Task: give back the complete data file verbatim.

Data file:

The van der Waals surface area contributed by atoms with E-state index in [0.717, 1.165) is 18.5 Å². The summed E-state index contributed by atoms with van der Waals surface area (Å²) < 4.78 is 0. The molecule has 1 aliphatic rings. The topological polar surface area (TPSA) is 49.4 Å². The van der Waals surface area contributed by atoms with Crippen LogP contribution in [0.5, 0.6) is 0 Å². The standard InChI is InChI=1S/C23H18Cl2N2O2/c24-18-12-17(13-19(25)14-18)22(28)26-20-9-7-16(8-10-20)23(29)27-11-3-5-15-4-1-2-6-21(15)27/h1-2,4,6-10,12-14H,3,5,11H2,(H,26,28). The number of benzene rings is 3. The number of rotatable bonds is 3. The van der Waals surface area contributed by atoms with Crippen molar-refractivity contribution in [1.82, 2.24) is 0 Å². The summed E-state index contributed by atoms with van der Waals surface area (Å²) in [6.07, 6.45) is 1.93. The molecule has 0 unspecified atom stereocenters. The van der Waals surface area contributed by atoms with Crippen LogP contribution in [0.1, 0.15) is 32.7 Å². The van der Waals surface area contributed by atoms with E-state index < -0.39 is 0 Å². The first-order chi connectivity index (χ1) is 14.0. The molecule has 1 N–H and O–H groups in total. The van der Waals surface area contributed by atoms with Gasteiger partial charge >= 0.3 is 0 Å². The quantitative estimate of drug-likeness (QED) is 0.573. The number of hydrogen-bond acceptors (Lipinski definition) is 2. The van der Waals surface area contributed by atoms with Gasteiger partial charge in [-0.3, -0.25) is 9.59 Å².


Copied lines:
The van der Waals surface area contributed by atoms with E-state index in [0.717, 1.165) is 18.5 Å². The summed E-state index contributed by atoms with van der Waals surface area (Å²) < 4.78 is 0. The molecule has 1 aliphatic rings. The topological polar surface area (TPSA) is 49.4 Å². The van der Waals surface area contributed by atoms with Crippen LogP contribution in [0.5, 0.6) is 0 Å². The standard InChI is InChI=1S/C23H18Cl2N2O2/c24-18-12-17(13-19(25)14-18)22(28)26-20-9-7-16(8-10-20)23(29)27-11-3-5-15-4-1-2-6-21(15)27/h1-2,4,6-10,12-14H,3,5,11H2,(H,26,28). The number of benzene rings is 3. The number of rotatable bonds is 3. The van der Waals surface area contributed by atoms with Crippen molar-refractivity contribution in [1.82, 2.24) is 0 Å². The summed E-state index contributed by atoms with van der Waals surface area (Å²) in [6.07, 6.45) is 1.93. The molecule has 0 unspecified atom stereocenters. The van der Waals surface area contributed by atoms with Crippen LogP contribution in [0.1, 0.15) is 32.7 Å². The van der Waals surface area contributed by atoms with E-state index < -0.39 is 0 Å². The first-order chi connectivity index (χ1) is 14.0. The molecule has 1 N–H and O–H groups in total. The van der Waals surface area contributed by atoms with Gasteiger partial charge >= 0.3 is 0 Å². The quantitative estimate of drug-likeness (QED) is 0.573. The number of hydrogen-bond acceptors (Lipinski definition) is 2. The van der Waals surface area contributed by atoms with Gasteiger partial charge in [-0.3, -0.25) is 9.59 Å².